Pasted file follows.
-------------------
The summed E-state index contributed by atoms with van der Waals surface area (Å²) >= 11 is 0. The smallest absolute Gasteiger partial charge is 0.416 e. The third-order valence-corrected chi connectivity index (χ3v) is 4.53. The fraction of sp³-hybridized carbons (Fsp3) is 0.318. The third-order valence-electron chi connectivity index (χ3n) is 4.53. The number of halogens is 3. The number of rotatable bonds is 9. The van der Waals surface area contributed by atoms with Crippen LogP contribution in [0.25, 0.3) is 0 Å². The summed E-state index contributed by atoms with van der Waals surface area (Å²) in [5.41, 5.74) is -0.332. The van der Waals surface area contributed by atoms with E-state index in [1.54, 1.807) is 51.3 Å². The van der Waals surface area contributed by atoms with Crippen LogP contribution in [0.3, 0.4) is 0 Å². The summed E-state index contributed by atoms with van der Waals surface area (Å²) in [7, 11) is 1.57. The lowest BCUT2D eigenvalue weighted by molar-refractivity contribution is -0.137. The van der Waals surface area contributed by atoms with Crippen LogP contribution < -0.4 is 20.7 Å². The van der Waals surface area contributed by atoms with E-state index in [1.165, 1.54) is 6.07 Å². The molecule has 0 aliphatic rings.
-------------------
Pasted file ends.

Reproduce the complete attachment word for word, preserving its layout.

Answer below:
The summed E-state index contributed by atoms with van der Waals surface area (Å²) >= 11 is 0. The smallest absolute Gasteiger partial charge is 0.416 e. The third-order valence-corrected chi connectivity index (χ3v) is 4.53. The fraction of sp³-hybridized carbons (Fsp3) is 0.318. The third-order valence-electron chi connectivity index (χ3n) is 4.53. The number of halogens is 3. The number of rotatable bonds is 9. The van der Waals surface area contributed by atoms with Crippen LogP contribution in [0.25, 0.3) is 0 Å². The summed E-state index contributed by atoms with van der Waals surface area (Å²) in [5.41, 5.74) is -0.332. The van der Waals surface area contributed by atoms with E-state index in [1.54, 1.807) is 51.3 Å². The van der Waals surface area contributed by atoms with Crippen LogP contribution in [0.3, 0.4) is 0 Å². The summed E-state index contributed by atoms with van der Waals surface area (Å²) in [7, 11) is 1.57. The lowest BCUT2D eigenvalue weighted by molar-refractivity contribution is -0.137. The van der Waals surface area contributed by atoms with Crippen LogP contribution < -0.4 is 20.7 Å². The van der Waals surface area contributed by atoms with E-state index in [1.165, 1.54) is 6.07 Å². The molecule has 0 aliphatic rings.